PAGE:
Australia 1 France 0
Friday night at Marvel Stadium in Melbourne was a reminder of just why the hype is building ahead of the FIFA Women’s World Cup. The Matildas played to a packed stadium in front of a young and eager audience and gave every one of their fans a first taste of what is to come in the month ahead. This was almost a frenzied atmosphere, and with the football itself giving just enough thrills and spills, the AFL for once was outshone by its little cousin in the self-proclaimed sporting capital of Australia, as records were broken and the French were overthrown on Bastille Day.
A lot of travel and time in airports is going to be a feature of this World Cup, and it was encouraging to see the Jetstar terminal at Sydney adorned with merchandise in the shops and with the occasional advert up on the screens. A comfortable 1pm departure with my partner in life and football tourism Michelle meant no rush to catch the train in the morning and a chance for a quick vin rouge in the airport bar to celebrate le quatorze juillet, before we caught the short flight to Tullamarine.
Traffic was fierce coming into the Docklands, not because of the football, but due to some bus / train replacement malarky, and what should have been a half-hour journey took more than an hour and a half. Dropping our bags in the hotel and transforming like Clark Kent (or perhaps mild-mannered Barry Brown) into match-going Matildas fans, we were on our first beer in Platform 28 along with a big contingent of the Matildas Active crew. The mood was lively, after all it was Friday night and after work. The crowd thinned out as pubgoers started to leave and cross the road to climb the steps up to the stadium, and we joined the throng soon after.
The design of the Docklands Stadium is such that it is flanked by hotels, apartments and office buildings at one end, and the area outside the gate that we arrived at was not particularly big, and was a sea of people without being uncomfortable. We had given ourselves more than enough time to enter the stadium, and set off for our gate after checking out the activations; face-painting, a Lego exhibition and the giant Matildas shirt that was being signed by everyone.
We were directed to our gate, Gate H I think, but we should have checked to see what gate was the last one, as it seemed to be one hell of a walk around the stadium to get there from Gate A. Not being used to an oval stadium was not an excuse, perhaps the pre-match beers were.
The crowd at our gate was quite fierce, but there was an open line for people without bags, so we divided to conquer and I made my way in to get the first round in ahead of the entrance of the players. There was confusion at the bar, as it was one of the new Amazon ‘Just Walk Out’ outlets. I’ve never used one, but I’ve heard all about it. Simply tap your card and $20 is charged, then take whatever you want and walk out. The temptation was there to take loads of stuff, but despite the feeling of it being like an incredible $20 bottomless offer, you would be charged the correct amount on your card at a later date, somehow or other.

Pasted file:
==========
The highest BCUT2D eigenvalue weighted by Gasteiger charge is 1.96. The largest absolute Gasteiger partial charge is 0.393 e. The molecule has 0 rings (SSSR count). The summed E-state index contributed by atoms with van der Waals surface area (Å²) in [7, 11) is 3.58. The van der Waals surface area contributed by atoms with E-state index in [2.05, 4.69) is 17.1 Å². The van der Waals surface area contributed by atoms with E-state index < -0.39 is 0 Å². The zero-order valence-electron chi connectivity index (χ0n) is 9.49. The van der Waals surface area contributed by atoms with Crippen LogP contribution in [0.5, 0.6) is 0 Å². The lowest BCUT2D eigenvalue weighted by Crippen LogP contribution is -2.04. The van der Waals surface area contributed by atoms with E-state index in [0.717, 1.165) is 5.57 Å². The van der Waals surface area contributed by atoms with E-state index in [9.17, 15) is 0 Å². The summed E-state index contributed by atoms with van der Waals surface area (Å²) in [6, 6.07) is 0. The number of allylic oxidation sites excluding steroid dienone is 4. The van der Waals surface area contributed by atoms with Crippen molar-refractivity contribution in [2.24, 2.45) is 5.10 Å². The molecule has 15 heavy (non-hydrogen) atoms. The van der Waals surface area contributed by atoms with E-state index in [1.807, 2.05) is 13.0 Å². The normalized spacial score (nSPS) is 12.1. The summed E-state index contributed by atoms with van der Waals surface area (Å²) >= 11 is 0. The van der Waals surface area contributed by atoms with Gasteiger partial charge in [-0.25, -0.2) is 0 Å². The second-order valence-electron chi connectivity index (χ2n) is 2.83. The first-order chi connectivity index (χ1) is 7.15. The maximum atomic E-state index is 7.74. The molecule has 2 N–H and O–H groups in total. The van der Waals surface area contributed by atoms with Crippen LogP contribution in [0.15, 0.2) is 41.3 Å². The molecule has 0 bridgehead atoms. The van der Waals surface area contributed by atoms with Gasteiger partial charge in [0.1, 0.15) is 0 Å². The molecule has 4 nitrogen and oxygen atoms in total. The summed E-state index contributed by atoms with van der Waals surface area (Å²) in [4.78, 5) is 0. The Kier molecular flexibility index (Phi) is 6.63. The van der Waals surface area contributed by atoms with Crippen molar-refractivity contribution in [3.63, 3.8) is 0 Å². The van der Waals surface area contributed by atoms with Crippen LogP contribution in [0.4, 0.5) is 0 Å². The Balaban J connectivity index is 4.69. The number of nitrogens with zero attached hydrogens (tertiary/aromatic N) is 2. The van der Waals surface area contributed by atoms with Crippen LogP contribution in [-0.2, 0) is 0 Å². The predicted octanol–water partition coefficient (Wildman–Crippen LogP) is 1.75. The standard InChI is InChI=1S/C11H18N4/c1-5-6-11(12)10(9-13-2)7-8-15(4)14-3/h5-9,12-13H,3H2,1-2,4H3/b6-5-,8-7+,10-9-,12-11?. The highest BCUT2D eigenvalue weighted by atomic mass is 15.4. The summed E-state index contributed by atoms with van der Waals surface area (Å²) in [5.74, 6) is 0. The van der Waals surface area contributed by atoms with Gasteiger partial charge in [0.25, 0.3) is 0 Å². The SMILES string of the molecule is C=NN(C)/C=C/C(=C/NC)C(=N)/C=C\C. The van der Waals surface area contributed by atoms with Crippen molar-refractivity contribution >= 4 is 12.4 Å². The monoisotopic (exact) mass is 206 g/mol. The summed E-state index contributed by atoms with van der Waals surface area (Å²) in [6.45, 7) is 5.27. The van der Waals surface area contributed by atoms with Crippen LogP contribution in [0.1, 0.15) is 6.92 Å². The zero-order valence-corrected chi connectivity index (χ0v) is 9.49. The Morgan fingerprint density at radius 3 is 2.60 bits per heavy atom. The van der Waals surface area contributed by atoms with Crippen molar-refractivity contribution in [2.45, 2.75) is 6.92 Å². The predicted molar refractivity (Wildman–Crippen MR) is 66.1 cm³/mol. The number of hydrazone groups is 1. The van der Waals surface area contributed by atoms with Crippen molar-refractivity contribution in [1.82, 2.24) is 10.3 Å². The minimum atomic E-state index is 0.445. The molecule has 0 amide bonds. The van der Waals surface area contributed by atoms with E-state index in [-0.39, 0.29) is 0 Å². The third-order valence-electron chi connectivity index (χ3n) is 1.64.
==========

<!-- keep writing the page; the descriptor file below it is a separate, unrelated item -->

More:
Armed with beers and stopping at one of the handy counters (Allianz Stadium take note) to put down my spoils to check the seat number, I was pounced on by a volunteer asking if I could fill out a survey. The timing was bad, but I answered the majority of the questions before excusing myself and heading to where our seats were. As usual, down at the front behind the goal, and with a good size screen at the far end. The many familiar faces were there and the mood was upbeat as the players emerged and the national anthems were belted out.
The noise was good, the seats were all filled, this was a fantastic spectacle. The roof was closed, containing the noise without it being distorted, and the conditions were absolutely ideal for football. Thick puffer jacket cast aside, these were t-shirt conditions, and the songs started up from our section and quickly spread to the adjacent aisles as the players got into position ready to start the game. A Matildas bandanna was across every seat in our section, which was a lovely touch.
France were clad in all blue, not the blue that you normally associate with France, but a more pastel colour, and the Matildas were in their favoured green and gold. The configuration of the stadium meant that we were reasonably close to the action, but the advertising hoardings behind the goal blocked the view of the ball if it was on the ground in the penalty area up at our end. That meant we missed the moment when France finally prised open the Matildas and Grace Goyoro had a glorious chance right in front of us, but we had no idea if it was going in. Thankfully Clare Hunt got herself in the way, but we were expecting the goal to ripple. All that after Australia had been lively up the other end without really threatening.
It happened again soon after too, the Matildas turning into trouble and coughing up the ball in a dangerous position. The cross from the left was straight to Kadidiatou Diani in space, but she was again blocked, our line of sight leaving us praying that the net wouldn’t bulge. The Matildas looked sharp going forward, and a lot of the play was up the left, but again France broke and Goyoro seemed to have beaten Hunt for speed and went down under pressure, but thankfully the referee was not in a benevolent mood and Australia survived.